This is a quixotic tale about movie love. Harriet Browning is so saturated with old movies, seen repeatedly and swallowed whole, that she no longer fits into this world. Equally addicted are her three companions-of-the-screen: a son who loves Frank Sinatra, a daughter with Bette Davis eyes, and an earthy sidekick named after Dinah Shore. Breaking in upon this quiet backwater come two refugees from Hollywood, the jaded widow of a famous screenwriter and her movie-expert stepson. They are Harsh Reality. With them come blackouts, arguments, accidents, illness, and sudden death. But what chance does real life stand when we can watch movies instead? In this brilliant, sad-eyed comedy of secondhand desire, movies and movie lovers come first.
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present inappropriate and said if her father had given her such a thing — of
course he never would have it would have confused her mightily . The
comparison didn't hold , as she knew perfectly well , since between Lew and their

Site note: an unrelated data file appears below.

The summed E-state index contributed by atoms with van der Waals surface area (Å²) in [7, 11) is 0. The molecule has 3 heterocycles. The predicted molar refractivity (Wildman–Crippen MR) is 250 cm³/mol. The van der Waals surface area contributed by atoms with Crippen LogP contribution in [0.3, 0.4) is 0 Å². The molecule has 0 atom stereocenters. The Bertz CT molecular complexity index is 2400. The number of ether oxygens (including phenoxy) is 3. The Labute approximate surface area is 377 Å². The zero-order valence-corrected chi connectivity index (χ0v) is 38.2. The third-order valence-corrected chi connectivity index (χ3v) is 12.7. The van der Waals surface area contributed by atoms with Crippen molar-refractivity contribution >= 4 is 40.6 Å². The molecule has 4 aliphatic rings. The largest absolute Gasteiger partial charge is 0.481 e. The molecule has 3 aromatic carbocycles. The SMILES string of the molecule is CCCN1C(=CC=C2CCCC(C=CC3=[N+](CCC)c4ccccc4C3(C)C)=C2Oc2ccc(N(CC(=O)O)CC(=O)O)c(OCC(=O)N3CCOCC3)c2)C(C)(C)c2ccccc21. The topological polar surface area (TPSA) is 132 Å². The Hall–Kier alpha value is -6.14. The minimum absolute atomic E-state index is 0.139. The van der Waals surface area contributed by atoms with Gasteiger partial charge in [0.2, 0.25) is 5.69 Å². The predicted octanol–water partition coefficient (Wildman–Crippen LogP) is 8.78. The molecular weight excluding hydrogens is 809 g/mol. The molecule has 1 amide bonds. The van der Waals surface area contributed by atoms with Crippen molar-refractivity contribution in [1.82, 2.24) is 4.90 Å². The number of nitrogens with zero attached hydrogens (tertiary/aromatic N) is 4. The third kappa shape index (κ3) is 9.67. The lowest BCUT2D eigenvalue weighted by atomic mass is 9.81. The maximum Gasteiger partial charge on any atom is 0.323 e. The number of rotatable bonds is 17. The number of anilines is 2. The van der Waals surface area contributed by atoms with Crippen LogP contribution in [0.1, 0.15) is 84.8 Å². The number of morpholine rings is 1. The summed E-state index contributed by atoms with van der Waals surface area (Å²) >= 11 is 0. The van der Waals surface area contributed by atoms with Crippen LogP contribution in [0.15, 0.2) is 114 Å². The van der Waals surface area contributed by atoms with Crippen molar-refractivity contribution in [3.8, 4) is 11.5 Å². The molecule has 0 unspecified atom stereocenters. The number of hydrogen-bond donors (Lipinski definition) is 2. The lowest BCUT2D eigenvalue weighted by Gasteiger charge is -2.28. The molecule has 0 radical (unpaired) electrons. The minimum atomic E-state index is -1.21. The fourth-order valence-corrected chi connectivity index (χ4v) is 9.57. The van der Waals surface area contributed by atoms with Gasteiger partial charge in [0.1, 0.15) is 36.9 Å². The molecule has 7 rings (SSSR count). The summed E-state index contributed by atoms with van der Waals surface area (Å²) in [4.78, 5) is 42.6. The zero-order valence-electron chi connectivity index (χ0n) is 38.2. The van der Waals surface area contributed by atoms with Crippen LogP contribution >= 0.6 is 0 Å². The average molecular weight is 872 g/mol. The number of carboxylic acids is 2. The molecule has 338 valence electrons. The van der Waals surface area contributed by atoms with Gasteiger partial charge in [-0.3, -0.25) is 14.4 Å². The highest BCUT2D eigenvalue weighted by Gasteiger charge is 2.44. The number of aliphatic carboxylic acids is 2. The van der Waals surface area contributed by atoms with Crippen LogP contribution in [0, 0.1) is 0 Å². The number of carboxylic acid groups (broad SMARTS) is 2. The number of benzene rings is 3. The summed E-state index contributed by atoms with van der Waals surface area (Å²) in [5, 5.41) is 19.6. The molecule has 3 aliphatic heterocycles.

Lew was wearing one of his father's shirts since he , too , was looking for
inspiration . Any design problem , and he put on his father's old plaid shirt ;
mixing drinks , and he wore his father's polka - dot shirt purchased in Miami
Beach in 1947 .
She didn't say it was a blessing to have her father out of the way , especially
when she pulled the turkey out of the oven : her father was a master carver , but
to carve well you need a turkey that offers some resistance , and this one had
been so ...
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LibraryThing ReviewUser Review - RandyMetcalfe - LibraryThing
Elizabeth Hay introduces her novel with an epigraph from legendary film critic, Pauline Kael: “We will never know the extent of the damage that movies are doing to us.” That brilliantly sets the ... Read full review
LibraryThing ReviewUser Review - ParadisePorch - LibraryThing
Not about Garbo, but vintage b&w films play a part. Hay always delivers a good story filled with human insights and poignancy Read full review